Help refactoring a no-side-effects warning in a CP

I’m currently working on a web form where I provide two fields for a user to manually enter a timestamp. The first field is a HH:MM value and the second field is a DD/MM/YYYY. It’s a bit weird but it’s part of the specification.

To take these inputs and turn them into a timestamp that my model can POST I am currently using a computed property to observe changes in the fields, create the date object and then set it in the model:

  this.set('refHours', null); //value of 'time of referral' hours input
  this.set('refDate', null) //value of 'time of referral' date input

tor: computed('refHours', 'refDate', function () {
  this.set('model.time_of_referral', createDateString(this.get('refHours'), this.get('refDate')))   

This causes a lint error telling me that I shouldn’t create side effects in CPs, essentially because it’s a level of abstraction.

However, it is doing exactly what I want to it do. I’m struggling to see how I would refactor this and get the same result, particularly as this is obviously a small part of a much larger form.

I’d be super interested in listening to ideas and opinions on either the use case or the warning.

Yeah… inputs are tricky, especially dates (just try finding an accessible datepicker that works the same in all major browsers). Let’s break down what’s going on here a little more…

The warning is generated because you’re using a computed property (which is supposed to have one-way data flow, e.g. reads the values of other properties and generates a new one) to mutate state (side effects). Ember tries to enforce strict one-way data flow (based on the ideas first presented in React) using the “data down actions up” paradigm. Of course this gets weird because Ember’s input helper still uses two-way data binding, so that throws a little bit of a wrench in things if you’re using that. But anyway you’re probably aware of most/all of that, what does it mean for your situation here?

If you think about what you’re trying to do from an abstract point of view, you’re taking two inputs, and using them to mutate a single property. This of course starts to get kinda complicated whether you’re working with one-way OR two-way data binding semantics, as we see here. Seems like it shouldn’t be this hard. I think the only clear solution is to use the Ember DDAU paradim, meaning use actions to mutate the data. This isn’t too straightforward either though, especially if you’re using the 2wb ember input helper.

So first I’d suggest using a one-way bound input (if you’re not already) that fires on action on change. I’d recommend using Dockyard’s recommendation as a starting point. But you still have to deal with the main issue, which is that you need to maintain two values and smash them together when either one changes. You could probably handle this wherever your current CP is defined, but my recommendation would be to create a component that renders both inputs, and when either input changes it fires an action that returns the value from createDateString using the hour and date inputs. The specifics of how you want to do that in the component depend on how you like it and if you want to do much validation, etc. but basically the individual input actions can mut local attributes (refHours and refDate) on the component and then trigger the external action if the date string is valid.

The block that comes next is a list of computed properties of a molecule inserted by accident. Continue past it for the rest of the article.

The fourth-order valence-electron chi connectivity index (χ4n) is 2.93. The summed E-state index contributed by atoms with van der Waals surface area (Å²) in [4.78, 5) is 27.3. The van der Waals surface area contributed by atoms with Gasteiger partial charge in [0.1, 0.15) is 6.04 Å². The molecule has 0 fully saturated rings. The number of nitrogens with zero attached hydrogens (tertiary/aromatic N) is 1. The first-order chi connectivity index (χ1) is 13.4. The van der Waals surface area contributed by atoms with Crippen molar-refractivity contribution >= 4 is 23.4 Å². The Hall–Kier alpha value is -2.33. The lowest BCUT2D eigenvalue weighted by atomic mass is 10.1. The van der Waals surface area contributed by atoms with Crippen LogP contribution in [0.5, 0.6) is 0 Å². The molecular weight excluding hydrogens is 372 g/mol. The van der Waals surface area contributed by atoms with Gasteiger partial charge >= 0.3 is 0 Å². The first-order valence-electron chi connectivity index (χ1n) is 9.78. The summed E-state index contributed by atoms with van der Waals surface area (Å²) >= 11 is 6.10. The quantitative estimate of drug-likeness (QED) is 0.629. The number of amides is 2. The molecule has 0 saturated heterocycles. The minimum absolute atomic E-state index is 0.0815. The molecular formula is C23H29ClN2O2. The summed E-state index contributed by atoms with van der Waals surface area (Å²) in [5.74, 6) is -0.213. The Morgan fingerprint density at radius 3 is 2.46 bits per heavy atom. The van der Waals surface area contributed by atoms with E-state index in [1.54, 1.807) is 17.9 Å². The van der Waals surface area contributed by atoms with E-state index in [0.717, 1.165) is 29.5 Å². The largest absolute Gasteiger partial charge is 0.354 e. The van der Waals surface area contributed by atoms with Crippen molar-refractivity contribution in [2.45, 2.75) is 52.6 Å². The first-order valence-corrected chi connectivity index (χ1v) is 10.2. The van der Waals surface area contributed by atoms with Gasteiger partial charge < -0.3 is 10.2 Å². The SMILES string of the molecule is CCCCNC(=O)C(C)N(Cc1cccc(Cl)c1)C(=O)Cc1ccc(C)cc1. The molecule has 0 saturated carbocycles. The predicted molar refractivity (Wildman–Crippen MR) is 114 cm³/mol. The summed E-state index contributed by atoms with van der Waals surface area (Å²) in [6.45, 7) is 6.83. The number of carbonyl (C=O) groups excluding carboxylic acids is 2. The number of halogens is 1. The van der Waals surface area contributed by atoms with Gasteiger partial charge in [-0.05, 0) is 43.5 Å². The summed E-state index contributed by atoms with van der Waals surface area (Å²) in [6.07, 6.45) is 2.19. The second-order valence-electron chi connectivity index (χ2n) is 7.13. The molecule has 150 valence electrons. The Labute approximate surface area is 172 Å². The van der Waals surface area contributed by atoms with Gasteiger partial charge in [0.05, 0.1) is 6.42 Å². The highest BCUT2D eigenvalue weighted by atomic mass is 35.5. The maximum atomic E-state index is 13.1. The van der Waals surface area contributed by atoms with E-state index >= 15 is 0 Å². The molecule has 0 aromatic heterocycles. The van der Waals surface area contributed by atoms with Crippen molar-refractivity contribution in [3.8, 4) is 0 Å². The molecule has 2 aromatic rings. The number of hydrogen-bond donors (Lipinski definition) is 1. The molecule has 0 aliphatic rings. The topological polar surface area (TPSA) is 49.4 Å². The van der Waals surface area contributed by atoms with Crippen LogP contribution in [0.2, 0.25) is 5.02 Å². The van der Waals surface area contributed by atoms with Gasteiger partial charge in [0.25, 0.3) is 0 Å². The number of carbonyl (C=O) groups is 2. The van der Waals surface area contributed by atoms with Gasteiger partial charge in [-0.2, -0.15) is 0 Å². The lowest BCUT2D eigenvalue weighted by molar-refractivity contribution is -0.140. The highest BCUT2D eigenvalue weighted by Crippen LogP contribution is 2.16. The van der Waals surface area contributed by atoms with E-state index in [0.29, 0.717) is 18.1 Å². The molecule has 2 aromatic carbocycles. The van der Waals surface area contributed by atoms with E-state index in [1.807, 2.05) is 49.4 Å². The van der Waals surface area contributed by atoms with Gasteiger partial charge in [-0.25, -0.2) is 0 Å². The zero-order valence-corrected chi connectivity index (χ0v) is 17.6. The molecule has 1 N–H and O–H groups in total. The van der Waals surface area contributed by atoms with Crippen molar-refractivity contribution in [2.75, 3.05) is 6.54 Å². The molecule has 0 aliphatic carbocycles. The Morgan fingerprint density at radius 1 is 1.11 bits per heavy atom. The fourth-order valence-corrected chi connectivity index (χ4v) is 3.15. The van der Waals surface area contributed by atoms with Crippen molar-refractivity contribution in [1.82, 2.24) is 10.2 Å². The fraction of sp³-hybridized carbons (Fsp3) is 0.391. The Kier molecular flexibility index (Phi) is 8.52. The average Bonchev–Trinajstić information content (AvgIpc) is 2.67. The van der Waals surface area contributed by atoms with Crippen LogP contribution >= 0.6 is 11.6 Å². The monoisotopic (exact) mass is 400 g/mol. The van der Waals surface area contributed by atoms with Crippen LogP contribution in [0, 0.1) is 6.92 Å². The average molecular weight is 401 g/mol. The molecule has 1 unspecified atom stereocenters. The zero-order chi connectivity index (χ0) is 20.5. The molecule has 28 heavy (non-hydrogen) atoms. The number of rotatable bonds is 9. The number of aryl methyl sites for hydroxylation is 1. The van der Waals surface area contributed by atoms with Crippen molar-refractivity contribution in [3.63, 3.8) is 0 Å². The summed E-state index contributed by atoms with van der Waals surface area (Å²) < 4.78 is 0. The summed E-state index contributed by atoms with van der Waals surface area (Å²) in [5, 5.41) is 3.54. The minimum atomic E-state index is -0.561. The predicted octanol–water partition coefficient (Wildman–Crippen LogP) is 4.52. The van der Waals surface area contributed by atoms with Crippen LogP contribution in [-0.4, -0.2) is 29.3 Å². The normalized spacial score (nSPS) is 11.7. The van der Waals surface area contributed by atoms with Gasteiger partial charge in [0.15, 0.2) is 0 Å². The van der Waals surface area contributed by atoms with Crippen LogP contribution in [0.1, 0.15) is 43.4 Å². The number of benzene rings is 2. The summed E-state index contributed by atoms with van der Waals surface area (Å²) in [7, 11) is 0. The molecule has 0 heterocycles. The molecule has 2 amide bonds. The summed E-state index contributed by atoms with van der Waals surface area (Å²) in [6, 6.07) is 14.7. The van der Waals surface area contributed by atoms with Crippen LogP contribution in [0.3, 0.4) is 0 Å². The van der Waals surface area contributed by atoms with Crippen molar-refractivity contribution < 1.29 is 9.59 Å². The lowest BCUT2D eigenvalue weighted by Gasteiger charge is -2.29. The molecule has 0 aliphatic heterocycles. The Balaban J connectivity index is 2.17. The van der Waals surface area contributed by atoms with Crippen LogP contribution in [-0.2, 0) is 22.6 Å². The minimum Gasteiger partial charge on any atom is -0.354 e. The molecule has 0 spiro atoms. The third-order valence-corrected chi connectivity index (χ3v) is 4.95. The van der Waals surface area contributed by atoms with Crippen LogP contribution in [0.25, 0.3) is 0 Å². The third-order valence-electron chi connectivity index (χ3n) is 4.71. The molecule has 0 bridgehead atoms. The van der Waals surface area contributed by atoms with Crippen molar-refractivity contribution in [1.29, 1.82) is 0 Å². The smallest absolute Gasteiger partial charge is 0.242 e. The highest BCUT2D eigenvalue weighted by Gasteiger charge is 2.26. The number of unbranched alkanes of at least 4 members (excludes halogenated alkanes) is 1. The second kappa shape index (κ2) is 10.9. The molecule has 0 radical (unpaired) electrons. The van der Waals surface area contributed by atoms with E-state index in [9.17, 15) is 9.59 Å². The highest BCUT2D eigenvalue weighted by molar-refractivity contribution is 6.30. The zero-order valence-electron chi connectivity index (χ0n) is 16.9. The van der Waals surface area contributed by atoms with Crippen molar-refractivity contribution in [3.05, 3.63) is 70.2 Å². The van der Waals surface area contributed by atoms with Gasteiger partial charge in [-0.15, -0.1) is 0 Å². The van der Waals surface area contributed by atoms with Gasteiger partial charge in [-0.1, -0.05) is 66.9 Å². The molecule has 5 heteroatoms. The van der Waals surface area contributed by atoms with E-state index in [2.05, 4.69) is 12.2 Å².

Then, let’s say you call your component date-hour-input you could just do this in your template:

{{date-hour-input onChange=(action (mut model.time_of_referral))}}

This maintains good separation of concerns and code, and also provides a clear DDAU one-way data flow. Again you can probably do it without the component but I think this is a great use-case for breaking out a component.

1 Like

Thanks for providing such a detailed breakdown of the problem. You’re absolutely correct that this is an ideal candidate for a contextual component (especially as the behaviour will be repeated in other places).

One of the main things I struggle with is being less outcome-orientated (‘this thing does what I need it to do!’) and more process conscious (‘this thing is sustainable and composable!’) even though the process often leads to better outcomes!

The form is actually being build with ember-bootstrap so this is a great opportunity to practice extending out a component from an existing library.

A really good reply, thanks a lot!

Ah very nice hopefully ember-bootstrap makes it a little easier rather than harder. I struggle with approach on these things as well… there are always trade-offs. You don’t want to over-engineer but also want to set yourself up for maintainability and clarity, and you want to get things done quickly but also precisely, and sometimes there aren’t clear best practices or tools to help you. I always try to scope small with an eye towards iteration and expansion (“Rome wasn’t built in a day”, etc) but that’s still a pretty vague ideal to chase sometimes and it’s often hard to tell what a good balance is.

Anyway, sounds like you’re on good footing and thinking through it in the right ways :+1: , good luck!

Just as a little follow up - I implemented this as a component today and it works beautifully. As I continued to develop the form I realised just how often I needed this behaviour as well. The component saved a lot of pointless duplication.

Now the challenge is to make sure I apply the same thought process the next time I have an issue like this!

Awesome! It’s definitely a process but components are often the right tool to reach for.